When I arrived and took my seat, I looked around. Seventy-five per cent of the people there looked to be 16. The rest of us looked to be 65ish or older. Definitely, ageism, I thought.

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Within fifteen minutes, my number was called. The man behind the desk seemed kindly enough. “Let’s start with the eye test,” he said. He gestured to the tiny chart in the low light behind him.

Somehow I read enough F’s and P’s to pass, and I moved across the room to the guy who takes the pictures. He was sweet, offering me a chance to see if I liked the shot or not. He then directed me to a group of booths behind us. “Use your bar code to sign in,” he directed.

“Okay,” I said like I knew what he was talking about.

I went to a booth and found a large monitor with a prompt “start here” on the touch screen.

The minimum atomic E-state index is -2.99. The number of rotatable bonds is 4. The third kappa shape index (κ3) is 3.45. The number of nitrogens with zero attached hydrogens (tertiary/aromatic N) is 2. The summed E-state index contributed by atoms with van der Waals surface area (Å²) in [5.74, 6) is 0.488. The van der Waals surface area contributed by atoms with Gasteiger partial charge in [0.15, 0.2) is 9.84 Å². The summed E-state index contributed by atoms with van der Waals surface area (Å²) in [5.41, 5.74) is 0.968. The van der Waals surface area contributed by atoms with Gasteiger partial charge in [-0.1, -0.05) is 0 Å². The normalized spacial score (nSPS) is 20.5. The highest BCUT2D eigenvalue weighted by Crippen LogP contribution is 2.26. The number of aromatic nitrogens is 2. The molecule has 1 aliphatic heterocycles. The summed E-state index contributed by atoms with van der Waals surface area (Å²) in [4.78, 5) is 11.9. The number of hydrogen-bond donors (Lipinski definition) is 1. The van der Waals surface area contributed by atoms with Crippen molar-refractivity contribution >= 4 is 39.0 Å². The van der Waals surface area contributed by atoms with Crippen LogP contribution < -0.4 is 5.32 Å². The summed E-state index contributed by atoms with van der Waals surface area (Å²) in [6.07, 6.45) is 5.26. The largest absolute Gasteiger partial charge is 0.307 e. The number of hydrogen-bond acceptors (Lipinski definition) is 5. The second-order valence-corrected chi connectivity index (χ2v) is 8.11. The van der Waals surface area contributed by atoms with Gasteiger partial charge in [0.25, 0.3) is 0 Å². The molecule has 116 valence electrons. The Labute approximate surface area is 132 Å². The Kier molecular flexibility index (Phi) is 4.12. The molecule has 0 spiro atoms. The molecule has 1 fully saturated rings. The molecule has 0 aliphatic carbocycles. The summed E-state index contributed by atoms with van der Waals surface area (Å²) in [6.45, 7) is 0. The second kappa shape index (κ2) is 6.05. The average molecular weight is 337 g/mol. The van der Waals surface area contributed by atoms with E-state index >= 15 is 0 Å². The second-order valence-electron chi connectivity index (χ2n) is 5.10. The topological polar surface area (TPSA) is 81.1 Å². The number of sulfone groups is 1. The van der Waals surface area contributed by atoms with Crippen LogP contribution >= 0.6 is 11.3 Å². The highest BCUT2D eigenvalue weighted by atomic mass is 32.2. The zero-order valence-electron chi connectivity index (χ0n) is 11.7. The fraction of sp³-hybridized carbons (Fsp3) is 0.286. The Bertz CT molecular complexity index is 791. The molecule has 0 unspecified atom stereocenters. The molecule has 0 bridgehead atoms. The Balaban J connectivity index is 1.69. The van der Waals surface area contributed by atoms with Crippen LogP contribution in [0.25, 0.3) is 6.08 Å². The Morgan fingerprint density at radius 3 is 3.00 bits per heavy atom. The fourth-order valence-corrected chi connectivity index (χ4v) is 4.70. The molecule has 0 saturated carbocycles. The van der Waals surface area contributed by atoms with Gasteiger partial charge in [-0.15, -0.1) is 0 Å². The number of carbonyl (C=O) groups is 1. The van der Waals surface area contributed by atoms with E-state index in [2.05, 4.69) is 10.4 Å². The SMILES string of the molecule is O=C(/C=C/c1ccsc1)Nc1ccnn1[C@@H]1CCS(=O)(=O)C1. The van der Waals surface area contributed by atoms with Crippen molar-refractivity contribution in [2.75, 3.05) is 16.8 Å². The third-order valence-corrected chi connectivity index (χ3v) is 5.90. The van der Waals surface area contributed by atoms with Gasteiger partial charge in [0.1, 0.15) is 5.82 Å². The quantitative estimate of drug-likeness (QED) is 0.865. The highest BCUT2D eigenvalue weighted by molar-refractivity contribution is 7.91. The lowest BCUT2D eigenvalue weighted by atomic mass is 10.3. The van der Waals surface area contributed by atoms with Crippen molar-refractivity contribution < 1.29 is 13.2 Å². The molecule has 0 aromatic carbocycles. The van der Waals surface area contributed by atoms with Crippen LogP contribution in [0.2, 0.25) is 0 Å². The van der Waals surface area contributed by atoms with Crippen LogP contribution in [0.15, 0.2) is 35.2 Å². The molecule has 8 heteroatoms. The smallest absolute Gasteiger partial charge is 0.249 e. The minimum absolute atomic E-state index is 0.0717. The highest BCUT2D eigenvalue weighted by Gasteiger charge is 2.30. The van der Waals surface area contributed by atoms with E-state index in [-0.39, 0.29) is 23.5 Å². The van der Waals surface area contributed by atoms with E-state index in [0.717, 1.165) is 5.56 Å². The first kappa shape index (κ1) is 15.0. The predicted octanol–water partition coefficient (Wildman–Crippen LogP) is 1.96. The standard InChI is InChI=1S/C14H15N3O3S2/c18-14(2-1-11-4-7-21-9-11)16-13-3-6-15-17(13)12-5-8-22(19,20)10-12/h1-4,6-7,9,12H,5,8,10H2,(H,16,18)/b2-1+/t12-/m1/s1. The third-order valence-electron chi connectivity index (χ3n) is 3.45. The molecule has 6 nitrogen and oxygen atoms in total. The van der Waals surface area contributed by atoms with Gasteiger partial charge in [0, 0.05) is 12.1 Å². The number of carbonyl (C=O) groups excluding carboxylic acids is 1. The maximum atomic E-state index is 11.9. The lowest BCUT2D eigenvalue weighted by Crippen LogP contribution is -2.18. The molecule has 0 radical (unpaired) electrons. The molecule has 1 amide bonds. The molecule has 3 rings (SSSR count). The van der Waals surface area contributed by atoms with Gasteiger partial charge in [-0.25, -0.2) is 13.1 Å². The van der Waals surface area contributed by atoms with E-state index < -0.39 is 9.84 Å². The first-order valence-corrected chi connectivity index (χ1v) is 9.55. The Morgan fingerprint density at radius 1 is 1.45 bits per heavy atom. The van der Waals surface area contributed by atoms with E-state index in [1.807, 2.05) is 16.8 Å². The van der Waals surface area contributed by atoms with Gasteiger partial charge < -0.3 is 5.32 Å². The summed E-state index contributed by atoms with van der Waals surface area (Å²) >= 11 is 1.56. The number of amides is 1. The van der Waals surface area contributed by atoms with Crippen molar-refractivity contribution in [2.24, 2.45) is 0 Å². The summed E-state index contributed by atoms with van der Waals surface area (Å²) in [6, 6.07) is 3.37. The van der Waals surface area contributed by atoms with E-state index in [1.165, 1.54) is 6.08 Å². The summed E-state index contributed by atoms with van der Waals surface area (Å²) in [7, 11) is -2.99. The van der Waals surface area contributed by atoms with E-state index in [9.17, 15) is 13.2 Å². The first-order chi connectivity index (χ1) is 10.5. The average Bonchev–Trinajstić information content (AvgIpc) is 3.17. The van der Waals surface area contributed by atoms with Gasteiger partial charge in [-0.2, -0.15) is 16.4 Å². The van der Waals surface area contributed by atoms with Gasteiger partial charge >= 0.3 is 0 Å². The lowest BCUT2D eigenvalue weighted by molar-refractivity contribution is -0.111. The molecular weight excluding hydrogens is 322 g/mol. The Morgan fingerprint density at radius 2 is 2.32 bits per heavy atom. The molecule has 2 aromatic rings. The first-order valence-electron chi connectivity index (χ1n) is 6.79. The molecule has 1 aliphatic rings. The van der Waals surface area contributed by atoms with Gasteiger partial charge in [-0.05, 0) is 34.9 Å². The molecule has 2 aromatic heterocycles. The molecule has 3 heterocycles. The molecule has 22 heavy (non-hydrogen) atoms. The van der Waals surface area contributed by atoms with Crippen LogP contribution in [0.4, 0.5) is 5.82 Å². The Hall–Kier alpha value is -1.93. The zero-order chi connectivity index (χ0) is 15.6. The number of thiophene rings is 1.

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“First, scan your code,” flashed on the screen. That took a couple of minutes to figure out but I was finally in. By the time the actual question hit the screen, I was exhausted. But I persevered, reading each question carefully to make sure I understood it. Even then, I did miss one. But long story short: I passed!!!

When I was finished, I had one more line to stand in. The two women in front of me were my age—one passed and one didn’t. We started chatting until the woman behind the desk called out, “NO TALKING IN LINE!”

When it was my turn, I handed her my information.

“You passed,” she said, seeming disappointed.

I smiled at her, a wide and happy smile. “Yes I did!”

In the parking lot, I did a little victory dance by my car. On the way home, I looked out at the iridescent autumn leaves instead of the lines in the road. I was free at last!

It’s been ten days and I just received my new license in the mail. I think my hair looks pretty good.